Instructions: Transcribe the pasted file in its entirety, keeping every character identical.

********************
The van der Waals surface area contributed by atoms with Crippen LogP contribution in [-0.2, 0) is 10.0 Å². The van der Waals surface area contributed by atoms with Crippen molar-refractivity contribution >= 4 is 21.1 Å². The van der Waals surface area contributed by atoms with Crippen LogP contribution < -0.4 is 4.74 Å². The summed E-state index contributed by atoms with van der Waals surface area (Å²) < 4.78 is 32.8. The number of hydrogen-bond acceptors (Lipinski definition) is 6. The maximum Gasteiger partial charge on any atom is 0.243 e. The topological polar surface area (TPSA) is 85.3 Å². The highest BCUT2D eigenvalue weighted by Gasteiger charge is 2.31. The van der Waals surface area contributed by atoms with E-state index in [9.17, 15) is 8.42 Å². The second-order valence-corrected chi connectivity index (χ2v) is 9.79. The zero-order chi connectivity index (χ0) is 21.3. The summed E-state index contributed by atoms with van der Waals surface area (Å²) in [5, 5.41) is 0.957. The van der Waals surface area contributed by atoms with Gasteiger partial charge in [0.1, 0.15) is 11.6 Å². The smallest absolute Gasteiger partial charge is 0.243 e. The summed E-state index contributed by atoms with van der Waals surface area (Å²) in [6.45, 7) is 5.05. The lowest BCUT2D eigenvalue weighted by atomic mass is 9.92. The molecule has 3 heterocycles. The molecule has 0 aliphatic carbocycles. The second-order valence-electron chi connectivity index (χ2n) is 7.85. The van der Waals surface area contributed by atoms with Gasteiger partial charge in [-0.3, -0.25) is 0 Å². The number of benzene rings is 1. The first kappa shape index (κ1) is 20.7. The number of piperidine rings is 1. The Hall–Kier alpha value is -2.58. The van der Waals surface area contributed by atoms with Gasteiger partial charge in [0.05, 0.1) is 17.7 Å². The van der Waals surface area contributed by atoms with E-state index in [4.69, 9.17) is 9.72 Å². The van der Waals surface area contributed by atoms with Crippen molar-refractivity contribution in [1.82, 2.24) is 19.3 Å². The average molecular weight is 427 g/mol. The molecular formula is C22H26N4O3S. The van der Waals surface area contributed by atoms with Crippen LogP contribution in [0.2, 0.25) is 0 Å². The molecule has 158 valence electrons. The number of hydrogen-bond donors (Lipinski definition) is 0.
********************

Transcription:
The van der Waals surface area contributed by atoms with Crippen LogP contribution in [-0.2, 0) is 10.0 Å². The van der Waals surface area contributed by atoms with Crippen molar-refractivity contribution >= 4 is 21.1 Å². The van der Waals surface area contributed by atoms with Crippen LogP contribution < -0.4 is 4.74 Å². The summed E-state index contributed by atoms with van der Waals surface area (Å²) < 4.78 is 32.8. The number of hydrogen-bond acceptors (Lipinski definition) is 6. The maximum Gasteiger partial charge on any atom is 0.243 e. The topological polar surface area (TPSA) is 85.3 Å². The highest BCUT2D eigenvalue weighted by Gasteiger charge is 2.31. The van der Waals surface area contributed by atoms with E-state index in [9.17, 15) is 8.42 Å². The second-order valence-corrected chi connectivity index (χ2v) is 9.79. The zero-order chi connectivity index (χ0) is 21.3. The summed E-state index contributed by atoms with van der Waals surface area (Å²) in [5, 5.41) is 0.957. The van der Waals surface area contributed by atoms with Gasteiger partial charge in [0.1, 0.15) is 11.6 Å². The smallest absolute Gasteiger partial charge is 0.243 e. The summed E-state index contributed by atoms with van der Waals surface area (Å²) in [6.45, 7) is 5.05. The lowest BCUT2D eigenvalue weighted by atomic mass is 9.92. The molecule has 3 heterocycles. The molecule has 0 aliphatic carbocycles. The second-order valence-electron chi connectivity index (χ2n) is 7.85. The van der Waals surface area contributed by atoms with Gasteiger partial charge in [-0.3, -0.25) is 0 Å². The number of benzene rings is 1. The first kappa shape index (κ1) is 20.7. The number of piperidine rings is 1. The Hall–Kier alpha value is -2.58. The van der Waals surface area contributed by atoms with Gasteiger partial charge in [0.05, 0.1) is 17.7 Å². The van der Waals surface area contributed by atoms with E-state index in [4.69, 9.17) is 9.72 Å². The van der Waals surface area contributed by atoms with Crippen molar-refractivity contribution in [1.82, 2.24) is 19.3 Å². The average molecular weight is 427 g/mol. The molecular formula is C22H26N4O3S. The van der Waals surface area contributed by atoms with Crippen LogP contribution in [0.2, 0.25) is 0 Å². The molecule has 158 valence electrons. The number of hydrogen-bond donors (Lipinski definition) is 0.